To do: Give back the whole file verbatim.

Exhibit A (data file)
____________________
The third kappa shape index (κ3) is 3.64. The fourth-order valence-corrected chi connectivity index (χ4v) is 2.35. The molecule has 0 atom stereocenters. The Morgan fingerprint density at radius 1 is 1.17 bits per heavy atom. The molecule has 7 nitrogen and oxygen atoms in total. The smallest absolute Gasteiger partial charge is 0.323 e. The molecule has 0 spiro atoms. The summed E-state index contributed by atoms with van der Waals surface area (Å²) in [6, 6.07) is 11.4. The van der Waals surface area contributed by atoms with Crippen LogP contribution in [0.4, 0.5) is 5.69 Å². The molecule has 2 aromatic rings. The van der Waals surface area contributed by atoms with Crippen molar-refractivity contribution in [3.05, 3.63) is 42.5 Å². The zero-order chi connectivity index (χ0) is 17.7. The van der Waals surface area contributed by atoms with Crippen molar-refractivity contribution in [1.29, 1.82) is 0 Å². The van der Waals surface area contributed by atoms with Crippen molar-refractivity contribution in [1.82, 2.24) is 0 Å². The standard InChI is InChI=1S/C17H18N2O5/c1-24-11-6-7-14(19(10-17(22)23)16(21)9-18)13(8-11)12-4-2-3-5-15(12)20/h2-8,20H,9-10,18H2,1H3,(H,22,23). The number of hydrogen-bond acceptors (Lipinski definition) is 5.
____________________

The third kappa shape index (κ3) is 3.64. The fourth-order valence-corrected chi connectivity index (χ4v) is 2.35. The molecule has 0 atom stereocenters. The Morgan fingerprint density at radius 1 is 1.17 bits per heavy atom. The molecule has 7 nitrogen and oxygen atoms in total. The smallest absolute Gasteiger partial charge is 0.323 e. The molecule has 0 spiro atoms. The summed E-state index contributed by atoms with van der Waals surface area (Å²) in [6, 6.07) is 11.4. The van der Waals surface area contributed by atoms with Crippen LogP contribution in [0.4, 0.5) is 5.69 Å². The molecule has 2 aromatic rings. The van der Waals surface area contributed by atoms with Crippen molar-refractivity contribution in [3.05, 3.63) is 42.5 Å². The zero-order chi connectivity index (χ0) is 17.7. The van der Waals surface area contributed by atoms with Crippen molar-refractivity contribution in [1.29, 1.82) is 0 Å². The van der Waals surface area contributed by atoms with Crippen molar-refractivity contribution in [1.82, 2.24) is 0 Å². The standard InChI is InChI=1S/C17H18N2O5/c1-24-11-6-7-14(19(10-17(22)23)16(21)9-18)13(8-11)12-4-2-3-5-15(12)20/h2-8,20H,9-10,18H2,1H3,(H,22,23). The number of hydrogen-bond acceptors (Lipinski definition) is 5.